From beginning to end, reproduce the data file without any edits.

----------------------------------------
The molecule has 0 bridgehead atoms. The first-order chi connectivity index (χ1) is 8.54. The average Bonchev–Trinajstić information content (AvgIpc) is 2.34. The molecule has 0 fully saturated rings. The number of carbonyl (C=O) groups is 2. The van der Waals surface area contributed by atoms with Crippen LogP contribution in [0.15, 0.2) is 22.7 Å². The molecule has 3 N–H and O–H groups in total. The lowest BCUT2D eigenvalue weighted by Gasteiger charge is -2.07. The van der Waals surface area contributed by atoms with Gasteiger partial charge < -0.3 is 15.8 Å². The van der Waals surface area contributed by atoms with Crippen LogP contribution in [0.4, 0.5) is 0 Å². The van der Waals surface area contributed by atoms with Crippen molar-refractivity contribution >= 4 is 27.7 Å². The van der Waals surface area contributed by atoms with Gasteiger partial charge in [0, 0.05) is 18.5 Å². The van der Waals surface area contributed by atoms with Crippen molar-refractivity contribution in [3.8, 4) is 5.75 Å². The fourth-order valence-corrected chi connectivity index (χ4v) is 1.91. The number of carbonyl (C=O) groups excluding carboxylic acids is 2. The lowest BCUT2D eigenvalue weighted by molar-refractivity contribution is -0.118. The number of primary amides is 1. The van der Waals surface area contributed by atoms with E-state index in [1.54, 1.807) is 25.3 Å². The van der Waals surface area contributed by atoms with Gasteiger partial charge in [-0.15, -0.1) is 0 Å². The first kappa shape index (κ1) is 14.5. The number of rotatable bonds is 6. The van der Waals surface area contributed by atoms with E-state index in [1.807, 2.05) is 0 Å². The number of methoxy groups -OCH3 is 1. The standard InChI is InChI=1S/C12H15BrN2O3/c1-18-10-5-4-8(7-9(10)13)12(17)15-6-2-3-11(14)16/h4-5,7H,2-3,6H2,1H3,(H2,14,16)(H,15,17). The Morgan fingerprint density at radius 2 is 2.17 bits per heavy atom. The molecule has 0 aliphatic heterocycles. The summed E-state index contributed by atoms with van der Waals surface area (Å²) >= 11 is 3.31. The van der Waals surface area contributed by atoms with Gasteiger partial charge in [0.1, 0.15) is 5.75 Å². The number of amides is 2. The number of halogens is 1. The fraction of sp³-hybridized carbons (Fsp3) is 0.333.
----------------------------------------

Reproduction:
The molecule has 0 bridgehead atoms. The first-order chi connectivity index (χ1) is 8.54. The average Bonchev–Trinajstić information content (AvgIpc) is 2.34. The molecule has 0 fully saturated rings. The number of carbonyl (C=O) groups is 2. The van der Waals surface area contributed by atoms with Crippen LogP contribution in [0.15, 0.2) is 22.7 Å². The molecule has 3 N–H and O–H groups in total. The lowest BCUT2D eigenvalue weighted by Gasteiger charge is -2.07. The van der Waals surface area contributed by atoms with Gasteiger partial charge < -0.3 is 15.8 Å². The van der Waals surface area contributed by atoms with Crippen LogP contribution in [0.4, 0.5) is 0 Å². The van der Waals surface area contributed by atoms with Crippen molar-refractivity contribution >= 4 is 27.7 Å². The van der Waals surface area contributed by atoms with Gasteiger partial charge in [0, 0.05) is 18.5 Å². The van der Waals surface area contributed by atoms with Crippen molar-refractivity contribution in [3.8, 4) is 5.75 Å². The fourth-order valence-corrected chi connectivity index (χ4v) is 1.91. The number of carbonyl (C=O) groups excluding carboxylic acids is 2. The lowest BCUT2D eigenvalue weighted by molar-refractivity contribution is -0.118. The number of primary amides is 1. The van der Waals surface area contributed by atoms with E-state index in [1.54, 1.807) is 25.3 Å². The van der Waals surface area contributed by atoms with Gasteiger partial charge in [-0.15, -0.1) is 0 Å². The first kappa shape index (κ1) is 14.5. The number of rotatable bonds is 6. The van der Waals surface area contributed by atoms with E-state index in [1.807, 2.05) is 0 Å². The number of methoxy groups -OCH3 is 1. The standard InChI is InChI=1S/C12H15BrN2O3/c1-18-10-5-4-8(7-9(10)13)12(17)15-6-2-3-11(14)16/h4-5,7H,2-3,6H2,1H3,(H2,14,16)(H,15,17). The Morgan fingerprint density at radius 2 is 2.17 bits per heavy atom. The molecule has 0 aliphatic heterocycles. The summed E-state index contributed by atoms with van der Waals surface area (Å²) >= 11 is 3.31. The van der Waals surface area contributed by atoms with Gasteiger partial charge in [0.1, 0.15) is 5.75 Å². The number of amides is 2. The number of halogens is 1. The fraction of sp³-hybridized carbons (Fsp3) is 0.333.